“My genes, my love, are rubber bands and rope; make yourself a structure you can live inside.” — Aimee Bender
This week’s edition of News From the Craft + Style Blogosphere has 3D relics from Civil War times, mechanical arachnids, simple sculptures and swingin’ ’60s coeds.
Who knew that 3D photography existed as early as the Civil War? The Library of Congress recently posted a special set of stereoview photographs to commemorate the war’s 150th anniversary. As they explain,
“The start of the American Civil War in 1861 coincided with a surge in stereo photography — a technique that makes it possible to see photos with three-dimensional depth. Through a special viewer, a pair of images combines into a single 3D scene. (Or, you can “freeview” by crossing your eyes!)”
— Civil War – 3D Viewing set description
[Via The Flickr Blog]
Oh, to be a coed in France in the early ’60s. This diverse mixture of free spirits and squares are surely enjoying their study abroad semester, if the Thelonious Monk, casual guitar playing and cafStay Fancy Free]culture are any indication. [The LIFE Archive via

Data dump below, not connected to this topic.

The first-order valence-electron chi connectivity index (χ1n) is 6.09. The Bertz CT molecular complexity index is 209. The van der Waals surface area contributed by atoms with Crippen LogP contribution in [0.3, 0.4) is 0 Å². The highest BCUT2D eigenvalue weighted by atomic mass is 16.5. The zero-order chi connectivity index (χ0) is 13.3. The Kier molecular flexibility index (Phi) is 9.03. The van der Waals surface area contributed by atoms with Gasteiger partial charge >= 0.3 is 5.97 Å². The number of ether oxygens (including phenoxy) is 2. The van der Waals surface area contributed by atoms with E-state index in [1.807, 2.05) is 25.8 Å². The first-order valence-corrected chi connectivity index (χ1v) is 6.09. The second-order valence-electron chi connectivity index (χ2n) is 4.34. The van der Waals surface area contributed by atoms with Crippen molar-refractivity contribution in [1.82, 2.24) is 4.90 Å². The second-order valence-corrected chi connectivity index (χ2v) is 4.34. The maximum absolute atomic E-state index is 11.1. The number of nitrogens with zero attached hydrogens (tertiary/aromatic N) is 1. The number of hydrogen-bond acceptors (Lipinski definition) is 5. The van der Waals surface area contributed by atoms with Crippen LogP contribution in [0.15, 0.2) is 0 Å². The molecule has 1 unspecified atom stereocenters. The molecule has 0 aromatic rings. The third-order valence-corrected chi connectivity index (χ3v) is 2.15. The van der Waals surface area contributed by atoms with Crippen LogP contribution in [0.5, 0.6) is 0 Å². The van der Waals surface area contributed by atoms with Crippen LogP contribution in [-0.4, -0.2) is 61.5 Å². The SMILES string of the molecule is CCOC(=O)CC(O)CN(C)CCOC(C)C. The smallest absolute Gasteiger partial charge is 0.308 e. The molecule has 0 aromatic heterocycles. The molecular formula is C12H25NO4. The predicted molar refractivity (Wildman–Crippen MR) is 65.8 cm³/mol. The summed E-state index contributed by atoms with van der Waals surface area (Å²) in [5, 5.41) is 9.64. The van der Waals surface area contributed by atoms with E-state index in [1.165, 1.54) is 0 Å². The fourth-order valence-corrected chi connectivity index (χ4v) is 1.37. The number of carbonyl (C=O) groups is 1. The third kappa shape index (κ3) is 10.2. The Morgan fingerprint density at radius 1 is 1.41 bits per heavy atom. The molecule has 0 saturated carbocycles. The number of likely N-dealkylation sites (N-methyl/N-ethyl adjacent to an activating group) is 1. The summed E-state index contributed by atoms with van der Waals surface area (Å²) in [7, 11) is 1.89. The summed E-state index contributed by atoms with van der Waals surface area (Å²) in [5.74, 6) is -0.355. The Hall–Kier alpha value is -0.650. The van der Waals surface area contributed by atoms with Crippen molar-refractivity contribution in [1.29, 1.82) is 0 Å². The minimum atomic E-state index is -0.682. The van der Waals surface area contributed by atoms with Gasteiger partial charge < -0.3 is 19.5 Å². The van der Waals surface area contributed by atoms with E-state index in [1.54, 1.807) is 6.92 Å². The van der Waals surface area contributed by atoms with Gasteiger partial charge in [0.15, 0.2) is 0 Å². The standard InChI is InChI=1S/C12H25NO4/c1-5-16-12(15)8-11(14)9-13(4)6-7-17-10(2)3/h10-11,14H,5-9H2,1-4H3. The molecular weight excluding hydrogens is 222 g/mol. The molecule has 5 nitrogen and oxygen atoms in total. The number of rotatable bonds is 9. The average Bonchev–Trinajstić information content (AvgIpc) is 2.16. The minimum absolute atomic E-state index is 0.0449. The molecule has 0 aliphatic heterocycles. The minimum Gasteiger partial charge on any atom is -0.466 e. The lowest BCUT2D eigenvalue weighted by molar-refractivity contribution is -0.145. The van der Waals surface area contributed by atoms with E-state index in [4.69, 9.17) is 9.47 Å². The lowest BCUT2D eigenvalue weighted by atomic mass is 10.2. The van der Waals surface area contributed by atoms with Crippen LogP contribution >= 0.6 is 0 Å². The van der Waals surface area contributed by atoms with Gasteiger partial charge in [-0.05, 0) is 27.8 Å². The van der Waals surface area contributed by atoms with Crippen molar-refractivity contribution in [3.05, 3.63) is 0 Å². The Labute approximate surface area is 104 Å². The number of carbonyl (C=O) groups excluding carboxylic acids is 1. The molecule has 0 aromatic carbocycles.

Wow! This fascinating scientific short, made in 1909, demonstrates how a spider (in this case, mechanical) spins its threads to create a web. Director Percy Smith believed he could cure people of their arachnophobia with his short films showing enlarged replicas of spiders, and it seems certain that most viewers would be more amused than frightened by the mechanical star of this short. (But wait for the ending…) See more entertaining shorts and newsreels on the British Film Institute’s YouTube channel. [Via even*cleveland]
Do you know of a forward-thinking art, style or design blog? Post it in the comments! And make sure to check out past installments of News From the Craft + Style Blogosphere!